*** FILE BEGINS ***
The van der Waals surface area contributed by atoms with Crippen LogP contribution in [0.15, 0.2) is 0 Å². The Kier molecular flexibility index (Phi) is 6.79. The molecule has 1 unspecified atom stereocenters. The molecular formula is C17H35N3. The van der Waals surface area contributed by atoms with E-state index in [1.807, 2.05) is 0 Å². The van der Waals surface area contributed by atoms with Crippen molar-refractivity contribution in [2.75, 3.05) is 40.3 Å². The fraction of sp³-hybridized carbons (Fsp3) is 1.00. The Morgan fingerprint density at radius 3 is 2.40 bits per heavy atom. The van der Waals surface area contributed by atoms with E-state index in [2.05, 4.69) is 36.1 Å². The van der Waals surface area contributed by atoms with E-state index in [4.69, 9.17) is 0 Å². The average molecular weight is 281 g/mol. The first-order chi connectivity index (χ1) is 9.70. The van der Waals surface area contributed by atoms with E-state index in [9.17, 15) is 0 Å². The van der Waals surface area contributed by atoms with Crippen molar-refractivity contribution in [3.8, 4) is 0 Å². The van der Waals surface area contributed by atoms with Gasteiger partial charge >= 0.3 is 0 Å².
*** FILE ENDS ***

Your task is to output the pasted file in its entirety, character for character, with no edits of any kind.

The van der Waals surface area contributed by atoms with Crippen LogP contribution in [0.15, 0.2) is 0 Å². The Kier molecular flexibility index (Phi) is 6.79. The molecule has 1 unspecified atom stereocenters. The molecular formula is C17H35N3. The van der Waals surface area contributed by atoms with E-state index in [1.807, 2.05) is 0 Å². The van der Waals surface area contributed by atoms with Crippen molar-refractivity contribution in [2.75, 3.05) is 40.3 Å². The fraction of sp³-hybridized carbons (Fsp3) is 1.00. The Morgan fingerprint density at radius 3 is 2.40 bits per heavy atom. The van der Waals surface area contributed by atoms with E-state index in [2.05, 4.69) is 36.1 Å². The van der Waals surface area contributed by atoms with E-state index in [4.69, 9.17) is 0 Å². The average molecular weight is 281 g/mol. The first-order chi connectivity index (χ1) is 9.70. The van der Waals surface area contributed by atoms with E-state index in [9.17, 15) is 0 Å². The van der Waals surface area contributed by atoms with Crippen molar-refractivity contribution in [3.8, 4) is 0 Å². The van der Waals surface area contributed by atoms with Gasteiger partial charge >= 0.3 is 0 Å².